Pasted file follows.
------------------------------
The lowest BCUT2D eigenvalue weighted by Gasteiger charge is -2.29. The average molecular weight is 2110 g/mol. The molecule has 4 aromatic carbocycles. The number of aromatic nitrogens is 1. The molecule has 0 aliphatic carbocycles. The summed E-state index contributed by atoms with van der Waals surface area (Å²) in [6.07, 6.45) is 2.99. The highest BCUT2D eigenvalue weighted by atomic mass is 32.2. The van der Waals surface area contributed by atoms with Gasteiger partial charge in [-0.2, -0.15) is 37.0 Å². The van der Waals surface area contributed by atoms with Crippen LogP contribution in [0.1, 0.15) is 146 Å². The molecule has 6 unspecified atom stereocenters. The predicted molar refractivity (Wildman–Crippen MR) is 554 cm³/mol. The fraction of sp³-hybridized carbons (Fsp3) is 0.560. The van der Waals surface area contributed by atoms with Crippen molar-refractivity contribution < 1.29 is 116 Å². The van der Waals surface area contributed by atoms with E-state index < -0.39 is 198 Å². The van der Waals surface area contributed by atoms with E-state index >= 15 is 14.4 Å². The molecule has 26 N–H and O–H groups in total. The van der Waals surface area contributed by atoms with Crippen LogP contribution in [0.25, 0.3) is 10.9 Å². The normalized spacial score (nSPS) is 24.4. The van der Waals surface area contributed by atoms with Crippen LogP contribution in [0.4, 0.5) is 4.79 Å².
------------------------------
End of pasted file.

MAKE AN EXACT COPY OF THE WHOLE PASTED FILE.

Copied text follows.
The lowest BCUT2D eigenvalue weighted by Gasteiger charge is -2.29. The average molecular weight is 2110 g/mol. The molecule has 4 aromatic carbocycles. The number of aromatic nitrogens is 1. The molecule has 0 aliphatic carbocycles. The summed E-state index contributed by atoms with van der Waals surface area (Å²) in [6.07, 6.45) is 2.99. The highest BCUT2D eigenvalue weighted by atomic mass is 32.2. The van der Waals surface area contributed by atoms with Gasteiger partial charge in [-0.2, -0.15) is 37.0 Å². The van der Waals surface area contributed by atoms with Crippen LogP contribution in [0.1, 0.15) is 146 Å². The molecule has 6 unspecified atom stereocenters. The predicted molar refractivity (Wildman–Crippen MR) is 554 cm³/mol. The fraction of sp³-hybridized carbons (Fsp3) is 0.560. The van der Waals surface area contributed by atoms with Crippen molar-refractivity contribution < 1.29 is 116 Å². The van der Waals surface area contributed by atoms with E-state index < -0.39 is 198 Å². The van der Waals surface area contributed by atoms with E-state index >= 15 is 14.4 Å². The molecule has 26 N–H and O–H groups in total. The van der Waals surface area contributed by atoms with Crippen LogP contribution in [0.25, 0.3) is 10.9 Å². The normalized spacial score (nSPS) is 24.4. The van der Waals surface area contributed by atoms with Crippen LogP contribution in [0.4, 0.5) is 4.79 Å².